The Insulin Action/Molecular Metabolism track at the 77th Scientific Sessions includes more than a dozen sessions on the hottest topics in the field.
The generation of vast data sets (big data) has become extremely common in diabetes research, according to Brian N. Finck, PhD, who helped plan the sessions in the Insulin Action/Molecular Metabolism track. The rise of omic-based approaches to quantify whole genomes, specific gene expressions, or entire classes of biologically active molecules such as lipids is generating immense troves of new data.
“Even though we are generating these massive data sets, it’s not always clear what we need to do with them to advance the field,” said Dr. Finck, Associate Professor in Geriatrics and Nutritional Science at Washington University.
A session on Friday, June 9, titled Big Data and Generating Novel Hypotheses (2:00 p.m.–4:00 p.m.) will bring together four of the leading researchers gathering these data troves and using them to tease apart novel mechanisms. Attendees will learn about the genetic architecture of obesity and diabetes, redox activity in insulin resistance biomarkers, and the use of metabolomics to identify new biomarkers.
On Saturday, June 10, four experts will discuss the links between cancer, obesity, and diabetes during a two-hour session (8:00 a.m.–10:00 a.m.) titled Mechanistic Links Between Cancer, Obesity, and Diabetes.
“We know there are links between the development of obesity and the incidence of cancer, but the mechanisms by which that happens are pretty unclear,” said Shawn C. Burgess, PhD, Associate Professor of Pharmacology and Head of the Advanced Imaging Research Center at the University of Texas Southwestern Medical Center. “We will explore the idea that signaling pathways that are disrupted in obesity might make an individual predisposed to developing certain types of cancers.”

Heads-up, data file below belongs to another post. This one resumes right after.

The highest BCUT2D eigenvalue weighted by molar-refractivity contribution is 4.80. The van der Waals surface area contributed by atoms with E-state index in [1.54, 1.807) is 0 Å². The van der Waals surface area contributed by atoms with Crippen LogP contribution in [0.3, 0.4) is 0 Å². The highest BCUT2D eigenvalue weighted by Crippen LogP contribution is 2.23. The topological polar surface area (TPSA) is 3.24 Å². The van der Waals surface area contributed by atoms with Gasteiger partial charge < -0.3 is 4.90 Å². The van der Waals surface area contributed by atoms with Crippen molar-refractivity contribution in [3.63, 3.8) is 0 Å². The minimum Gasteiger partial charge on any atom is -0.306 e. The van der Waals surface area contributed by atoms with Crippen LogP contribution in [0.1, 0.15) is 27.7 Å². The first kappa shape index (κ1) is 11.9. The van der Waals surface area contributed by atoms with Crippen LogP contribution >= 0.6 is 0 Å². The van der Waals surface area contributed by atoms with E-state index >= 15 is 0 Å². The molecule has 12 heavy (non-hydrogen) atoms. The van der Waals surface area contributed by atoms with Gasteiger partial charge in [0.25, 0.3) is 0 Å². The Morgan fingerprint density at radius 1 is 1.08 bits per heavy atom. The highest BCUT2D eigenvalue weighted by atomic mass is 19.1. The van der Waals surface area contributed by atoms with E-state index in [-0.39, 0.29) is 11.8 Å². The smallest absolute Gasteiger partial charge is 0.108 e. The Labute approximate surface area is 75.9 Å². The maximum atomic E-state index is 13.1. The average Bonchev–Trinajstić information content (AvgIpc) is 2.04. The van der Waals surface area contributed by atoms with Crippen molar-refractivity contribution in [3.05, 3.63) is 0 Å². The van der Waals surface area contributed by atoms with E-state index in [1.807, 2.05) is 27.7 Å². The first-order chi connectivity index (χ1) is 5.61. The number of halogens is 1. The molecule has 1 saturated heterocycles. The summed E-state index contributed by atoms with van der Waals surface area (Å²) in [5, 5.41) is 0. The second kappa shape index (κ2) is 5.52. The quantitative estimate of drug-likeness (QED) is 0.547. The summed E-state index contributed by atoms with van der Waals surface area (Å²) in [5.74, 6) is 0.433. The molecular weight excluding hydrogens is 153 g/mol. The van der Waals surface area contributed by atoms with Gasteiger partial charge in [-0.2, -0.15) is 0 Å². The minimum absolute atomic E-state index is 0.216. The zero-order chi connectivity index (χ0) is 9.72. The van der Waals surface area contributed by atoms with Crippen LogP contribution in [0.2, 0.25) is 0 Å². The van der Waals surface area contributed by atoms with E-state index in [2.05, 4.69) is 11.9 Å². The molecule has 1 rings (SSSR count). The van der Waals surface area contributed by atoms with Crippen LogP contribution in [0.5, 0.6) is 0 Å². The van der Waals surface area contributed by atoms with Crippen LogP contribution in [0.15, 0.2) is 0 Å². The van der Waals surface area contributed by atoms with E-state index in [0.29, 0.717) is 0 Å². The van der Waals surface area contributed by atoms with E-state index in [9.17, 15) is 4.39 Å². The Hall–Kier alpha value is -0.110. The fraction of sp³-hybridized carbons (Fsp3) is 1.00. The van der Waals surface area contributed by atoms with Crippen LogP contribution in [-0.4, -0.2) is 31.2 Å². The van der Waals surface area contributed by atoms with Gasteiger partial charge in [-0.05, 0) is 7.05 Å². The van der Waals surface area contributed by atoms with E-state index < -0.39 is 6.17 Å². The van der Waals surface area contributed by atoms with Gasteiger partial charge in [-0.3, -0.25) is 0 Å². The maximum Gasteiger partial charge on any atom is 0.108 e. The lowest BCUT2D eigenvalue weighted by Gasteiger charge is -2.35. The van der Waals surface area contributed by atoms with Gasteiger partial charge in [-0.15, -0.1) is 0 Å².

Saturday afternoon brings another session that Dr. Finck recommended, Insulin Action and Cellular Metabolism (1:45 p.m.–3:45 p.m.).
“A lot of sessions are focused on the complications of diabetes,” he said. “Dealing with complications is vitally important, but if we can focus on the root cause of diabetes, all of those complications could be headed off. It would be a huge leap forward if we could expand on this research and find ways to prevent insulin resistance and diabetes from developing in the first place.”
Dr. Burgess recommended a session on Sunday, June 11, titled Cell Signaling in the Central Nervous System as Mediator of Disease (2:15 p.m.–4:15 p.m.). A growing body of evidence points to mechanisms at the neuron level in the brain that affect obesity and diabetes, he said. Several of the ADA’s Banting and Outstanding Scientific Achievement Awards for Scientific Achievement have honored research linking the CNS to obesity and diabetes.
“This symposium is a bit different in that we are emphasizing cell signaling pathways in the brain,” Dr. Burgess said. “Speakers will be looking at AMPK signaling, mTOR pathways, endoplasmic reticulum stress, and links between insulin resistance in the brain and cognitive decline. Mechanisms that link insulin resistance and neurodegenerative diseases have not received a lot of attention until recently, including at the ADA.”
A noteworthy symposium on molecular metabolism, Cellular Energy Balance as a Basis for Metabolic (Dys)Regulation, will be presented on Monday, June 12 (8:00 a.m.–10:00 a.m.). The session is an attempt to understand how different factors within the cell that either control or respond to energy metabolism might interact with the development of dysfunction mediated by insulin resistance.
“We have a huge variety of topics, from cellular redox circuits that could lead to metabolic dysfunction to glucose sensing in the brain that could affect whole-body metabolism and the effects of exercise on the liver,” Dr. Burgess said. “Exercise can activate intracellular pathways in the liver that improve substrate metabolism. Perhaps you can think of physical exercise as an indirect way of exercising your liver.”
Another Monday session, Immunity and Inflammation as Mediators of Insulin Resistance (4:30 p.m.– 6:30 p.m.), will examine how low-level inflammation is involved in obesity and insulin resistance.
“There are potential roles for low-level inflammation to interact with insulin resistance and these need to understood,” Dr. Burgess said. “One example is mechanisms by which lipid signaling inside immune cells can trigger inflammatory processes that might impair insulin signaling. The idea that low-level inflammation can interact with insulin resistance is an important one.”